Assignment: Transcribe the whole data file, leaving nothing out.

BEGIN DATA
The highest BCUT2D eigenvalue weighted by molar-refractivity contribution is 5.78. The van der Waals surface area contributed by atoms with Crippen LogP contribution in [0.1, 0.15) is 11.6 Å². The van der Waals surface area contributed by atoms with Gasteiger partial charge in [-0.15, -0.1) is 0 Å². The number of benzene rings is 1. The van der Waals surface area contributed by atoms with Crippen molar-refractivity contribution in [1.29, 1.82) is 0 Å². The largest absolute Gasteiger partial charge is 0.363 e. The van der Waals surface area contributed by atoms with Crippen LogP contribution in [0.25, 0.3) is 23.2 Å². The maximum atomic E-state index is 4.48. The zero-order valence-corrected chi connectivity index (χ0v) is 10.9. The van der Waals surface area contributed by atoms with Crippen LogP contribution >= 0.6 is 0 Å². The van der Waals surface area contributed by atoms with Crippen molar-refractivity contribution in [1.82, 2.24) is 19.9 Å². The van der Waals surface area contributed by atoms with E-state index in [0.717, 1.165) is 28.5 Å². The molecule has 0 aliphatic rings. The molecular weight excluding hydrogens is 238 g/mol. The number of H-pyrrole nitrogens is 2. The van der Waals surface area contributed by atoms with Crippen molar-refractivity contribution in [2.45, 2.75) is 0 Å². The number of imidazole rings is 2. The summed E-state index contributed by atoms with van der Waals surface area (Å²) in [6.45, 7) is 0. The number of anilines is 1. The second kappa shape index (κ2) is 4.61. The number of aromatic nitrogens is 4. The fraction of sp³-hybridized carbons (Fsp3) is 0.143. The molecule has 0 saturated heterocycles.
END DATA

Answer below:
The highest BCUT2D eigenvalue weighted by molar-refractivity contribution is 5.78. The van der Waals surface area contributed by atoms with Crippen LogP contribution in [0.1, 0.15) is 11.6 Å². The van der Waals surface area contributed by atoms with Gasteiger partial charge in [-0.15, -0.1) is 0 Å². The number of benzene rings is 1. The van der Waals surface area contributed by atoms with Crippen molar-refractivity contribution in [1.29, 1.82) is 0 Å². The largest absolute Gasteiger partial charge is 0.363 e. The van der Waals surface area contributed by atoms with Crippen LogP contribution in [0.25, 0.3) is 23.2 Å². The maximum atomic E-state index is 4.48. The zero-order valence-corrected chi connectivity index (χ0v) is 10.9. The van der Waals surface area contributed by atoms with Crippen LogP contribution >= 0.6 is 0 Å². The van der Waals surface area contributed by atoms with Crippen molar-refractivity contribution in [1.82, 2.24) is 19.9 Å². The van der Waals surface area contributed by atoms with E-state index in [0.717, 1.165) is 28.5 Å². The molecule has 0 aliphatic rings. The molecular weight excluding hydrogens is 238 g/mol. The number of H-pyrrole nitrogens is 2. The van der Waals surface area contributed by atoms with Crippen molar-refractivity contribution in [2.45, 2.75) is 0 Å². The number of imidazole rings is 2. The summed E-state index contributed by atoms with van der Waals surface area (Å²) in [6.45, 7) is 0. The number of anilines is 1. The second kappa shape index (κ2) is 4.61. The number of aromatic nitrogens is 4. The fraction of sp³-hybridized carbons (Fsp3) is 0.143. The molecule has 0 saturated heterocycles.